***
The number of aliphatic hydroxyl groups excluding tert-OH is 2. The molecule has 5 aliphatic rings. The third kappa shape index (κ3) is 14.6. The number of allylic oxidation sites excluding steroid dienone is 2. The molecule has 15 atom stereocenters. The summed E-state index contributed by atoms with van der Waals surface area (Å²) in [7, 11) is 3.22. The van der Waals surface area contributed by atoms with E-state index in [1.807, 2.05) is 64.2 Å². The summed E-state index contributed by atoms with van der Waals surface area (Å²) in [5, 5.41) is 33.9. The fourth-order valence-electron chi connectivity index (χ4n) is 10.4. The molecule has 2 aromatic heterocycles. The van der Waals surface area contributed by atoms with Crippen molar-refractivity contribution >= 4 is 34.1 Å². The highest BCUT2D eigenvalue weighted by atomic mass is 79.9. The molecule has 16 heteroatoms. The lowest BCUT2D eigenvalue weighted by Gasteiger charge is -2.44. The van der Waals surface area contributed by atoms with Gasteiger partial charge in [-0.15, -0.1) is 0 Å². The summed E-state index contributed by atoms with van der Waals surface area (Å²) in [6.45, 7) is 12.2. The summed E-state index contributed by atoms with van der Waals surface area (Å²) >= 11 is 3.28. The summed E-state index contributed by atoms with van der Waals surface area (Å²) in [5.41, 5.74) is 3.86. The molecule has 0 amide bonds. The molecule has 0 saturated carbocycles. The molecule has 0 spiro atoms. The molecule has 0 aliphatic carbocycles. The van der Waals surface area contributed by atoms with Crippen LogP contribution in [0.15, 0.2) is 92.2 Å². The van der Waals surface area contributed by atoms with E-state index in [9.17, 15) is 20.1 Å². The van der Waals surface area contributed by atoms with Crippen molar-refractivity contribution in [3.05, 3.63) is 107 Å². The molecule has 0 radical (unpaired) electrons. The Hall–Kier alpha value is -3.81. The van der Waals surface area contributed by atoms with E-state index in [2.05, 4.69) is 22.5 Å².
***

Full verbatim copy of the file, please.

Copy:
The number of aliphatic hydroxyl groups excluding tert-OH is 2. The molecule has 5 aliphatic rings. The third kappa shape index (κ3) is 14.6. The number of allylic oxidation sites excluding steroid dienone is 2. The molecule has 15 atom stereocenters. The summed E-state index contributed by atoms with van der Waals surface area (Å²) in [7, 11) is 3.22. The van der Waals surface area contributed by atoms with E-state index in [1.807, 2.05) is 64.2 Å². The summed E-state index contributed by atoms with van der Waals surface area (Å²) in [5, 5.41) is 33.9. The fourth-order valence-electron chi connectivity index (χ4n) is 10.4. The molecule has 2 aromatic heterocycles. The van der Waals surface area contributed by atoms with Crippen molar-refractivity contribution >= 4 is 34.1 Å². The highest BCUT2D eigenvalue weighted by atomic mass is 79.9. The molecule has 16 heteroatoms. The lowest BCUT2D eigenvalue weighted by Gasteiger charge is -2.44. The van der Waals surface area contributed by atoms with Gasteiger partial charge in [-0.15, -0.1) is 0 Å². The summed E-state index contributed by atoms with van der Waals surface area (Å²) in [6.45, 7) is 12.2. The summed E-state index contributed by atoms with van der Waals surface area (Å²) >= 11 is 3.28. The summed E-state index contributed by atoms with van der Waals surface area (Å²) in [5.41, 5.74) is 3.86. The molecule has 0 amide bonds. The molecule has 0 saturated carbocycles. The molecule has 0 spiro atoms. The molecule has 0 aliphatic carbocycles. The van der Waals surface area contributed by atoms with Crippen LogP contribution in [0.15, 0.2) is 92.2 Å². The van der Waals surface area contributed by atoms with E-state index in [9.17, 15) is 20.1 Å². The van der Waals surface area contributed by atoms with Crippen molar-refractivity contribution in [3.05, 3.63) is 107 Å². The molecule has 0 radical (unpaired) electrons. The Hall–Kier alpha value is -3.81. The van der Waals surface area contributed by atoms with E-state index in [2.05, 4.69) is 22.5 Å².